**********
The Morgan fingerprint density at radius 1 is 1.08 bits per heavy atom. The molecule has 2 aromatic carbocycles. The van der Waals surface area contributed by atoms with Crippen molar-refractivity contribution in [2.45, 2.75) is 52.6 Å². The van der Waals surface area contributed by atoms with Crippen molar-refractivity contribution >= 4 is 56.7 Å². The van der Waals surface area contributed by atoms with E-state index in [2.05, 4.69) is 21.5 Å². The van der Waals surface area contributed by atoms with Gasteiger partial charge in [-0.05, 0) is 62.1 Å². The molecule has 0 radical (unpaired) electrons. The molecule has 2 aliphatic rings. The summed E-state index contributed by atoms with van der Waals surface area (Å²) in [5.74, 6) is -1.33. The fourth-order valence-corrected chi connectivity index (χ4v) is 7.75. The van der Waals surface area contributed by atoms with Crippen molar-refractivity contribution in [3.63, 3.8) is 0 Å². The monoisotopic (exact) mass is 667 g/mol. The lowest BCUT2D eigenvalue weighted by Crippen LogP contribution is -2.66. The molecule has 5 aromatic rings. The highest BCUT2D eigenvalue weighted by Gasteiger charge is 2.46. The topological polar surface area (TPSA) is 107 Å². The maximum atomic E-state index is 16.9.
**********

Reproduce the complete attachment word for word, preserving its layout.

The Morgan fingerprint density at radius 1 is 1.08 bits per heavy atom. The molecule has 2 aromatic carbocycles. The van der Waals surface area contributed by atoms with Crippen molar-refractivity contribution in [2.45, 2.75) is 52.6 Å². The van der Waals surface area contributed by atoms with Crippen molar-refractivity contribution >= 4 is 56.7 Å². The van der Waals surface area contributed by atoms with E-state index in [2.05, 4.69) is 21.5 Å². The van der Waals surface area contributed by atoms with Gasteiger partial charge in [-0.05, 0) is 62.1 Å². The molecule has 0 radical (unpaired) electrons. The molecule has 2 aliphatic rings. The summed E-state index contributed by atoms with van der Waals surface area (Å²) in [5.74, 6) is -1.33. The fourth-order valence-corrected chi connectivity index (χ4v) is 7.75. The van der Waals surface area contributed by atoms with Crippen molar-refractivity contribution in [3.63, 3.8) is 0 Å². The monoisotopic (exact) mass is 667 g/mol. The lowest BCUT2D eigenvalue weighted by Crippen LogP contribution is -2.66. The molecule has 5 aromatic rings. The highest BCUT2D eigenvalue weighted by Gasteiger charge is 2.46. The topological polar surface area (TPSA) is 107 Å². The maximum atomic E-state index is 16.9.